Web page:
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Systems Increase Value

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Systems Increase ValueIt's odd how things happen sometimes. Unknown to one another, a good friend and a valued client each called me this week to say that they'd made the decision to sell one of their respective companies. Both businesses are successful. Both are solid cash-flow generators. Both are growing in growing industries. The owners, however, have too many other irons in the fire to comfortably continue to manage these ventures. And since the businesses are profitable, they are marketable and potential profit-makers for both sellers. Wonderful. Right?

The fly in the ointment is that each of their companies is dependent upon THEM — the owner — to function and that's not one bit wonderful. As things stand, those businesses may actually lose $$ value when it's time to display the For Sale sign. Why? The current owners just don't have systems in place to allow someone else to walk in the door and hit the ground running. Yes, the purchaser would get tangible assets (buildings, equipment, etc.), but they would not get a business poised to quickly generate cash and recoup the purchase price. And, duh, THAT is what most buyers of businesses want from their investment.

Put Systems in Place

After swallowing hard, they each asked me if they could quickly solve this dilemma and protect their respective business' value. I just had to be honest and tell them that there's no quick fix to their far-from-unique circumstance—but there is a solution. First, they must put systems in place that clue other people (i.e., primarily their staffs) to what the heck it is they're trying to accomplish. I then assigned each of them strategic planning homework: What role does the staff play in the plan? What needs to happen and by when? What values do they want their companies to exhibit?

Basic strategic planning is not only crucial for organizations planning a long life, it is essential for businesses that are being groomed for sale. A business with drive, value, direction, and energy is much more attractive and viable than one without. You gotta do your homework.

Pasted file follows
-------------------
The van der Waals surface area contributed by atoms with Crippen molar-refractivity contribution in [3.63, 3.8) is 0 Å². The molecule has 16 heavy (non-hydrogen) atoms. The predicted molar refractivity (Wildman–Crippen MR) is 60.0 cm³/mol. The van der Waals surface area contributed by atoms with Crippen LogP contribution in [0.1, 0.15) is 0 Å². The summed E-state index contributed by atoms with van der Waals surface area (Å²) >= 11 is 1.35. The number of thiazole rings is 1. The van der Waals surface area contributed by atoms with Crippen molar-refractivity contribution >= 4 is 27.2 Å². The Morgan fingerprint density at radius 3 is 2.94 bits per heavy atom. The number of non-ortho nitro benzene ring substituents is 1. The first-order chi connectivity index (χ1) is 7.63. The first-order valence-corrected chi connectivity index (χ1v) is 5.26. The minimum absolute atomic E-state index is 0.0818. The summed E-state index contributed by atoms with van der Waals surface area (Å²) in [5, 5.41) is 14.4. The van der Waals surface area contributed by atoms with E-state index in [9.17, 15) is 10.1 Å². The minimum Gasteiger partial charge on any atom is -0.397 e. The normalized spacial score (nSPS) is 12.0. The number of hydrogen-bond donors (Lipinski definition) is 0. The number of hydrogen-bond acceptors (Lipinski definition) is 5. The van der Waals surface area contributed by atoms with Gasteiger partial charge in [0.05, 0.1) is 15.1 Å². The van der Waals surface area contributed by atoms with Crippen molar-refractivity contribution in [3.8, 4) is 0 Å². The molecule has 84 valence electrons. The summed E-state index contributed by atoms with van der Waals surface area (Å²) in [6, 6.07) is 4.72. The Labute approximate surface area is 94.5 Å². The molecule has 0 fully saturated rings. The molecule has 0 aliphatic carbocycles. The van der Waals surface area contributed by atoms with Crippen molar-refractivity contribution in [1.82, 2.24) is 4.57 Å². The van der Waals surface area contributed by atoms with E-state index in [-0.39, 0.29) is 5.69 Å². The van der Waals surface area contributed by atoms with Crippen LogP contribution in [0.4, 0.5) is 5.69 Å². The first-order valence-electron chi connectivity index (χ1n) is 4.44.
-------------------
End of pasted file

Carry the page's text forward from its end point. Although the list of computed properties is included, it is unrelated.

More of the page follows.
If you want to sell your business—if you want to hand the reins of leadership over to someone else—what are they actually getting? A building and equipment or a business?

Copyright MMIII Liz Weber, CMC, CSP - Weber Business Services, LLC.

Liz Weber CMCLiz Weber, CMC CSP

Liz Weber coaches, consults, and trains leadership teams. She specializes in strategic and succession planning, and leadership development.

Liz is one of fewer than 100 people in the U.S. to hold both the Certified Management Consultant (CMC) and Certified Speaking Professional (CSP) designations.

Contact Liz’s office at +1.717.597.8890 for more info on how Liz can help you, or click here to have Liz’s office contact you.


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2 thoughts on “Systems Increase Value”

  1. Linda Keith says:

    You hit the nail on the head, Liz. So many self-employed people think they are business owners.

    Nothing wrong with being self-employed unless you want to sell the business when done.

    It seems that besides systems, the owner needs to figure out how to replace herself or himself as the revenue generator. Hard to do if the business is consulting, for example, unless you build a team of consultants, don't you think?

    So what is the approach if the owner is also the main generator of the revenue?

    1. Hey Linda thanks for the comment!
      To answer your question: I believe the same idea to create systems applies - but with a twist. Now the systems take on a different focus and purpose. Instead of serving as training aids for others, they now focus on and service as potential new processes to generate passive income. This provides the sole revenue generator with additional revenue streams, and additional "potential" services/products to include in the sale of the business down the line.
      Either way, systems help.
      Thanks again for the comment!

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Posted by Liz Weber CMC on April 7, 2011 in Leadership Development and tagged , , ,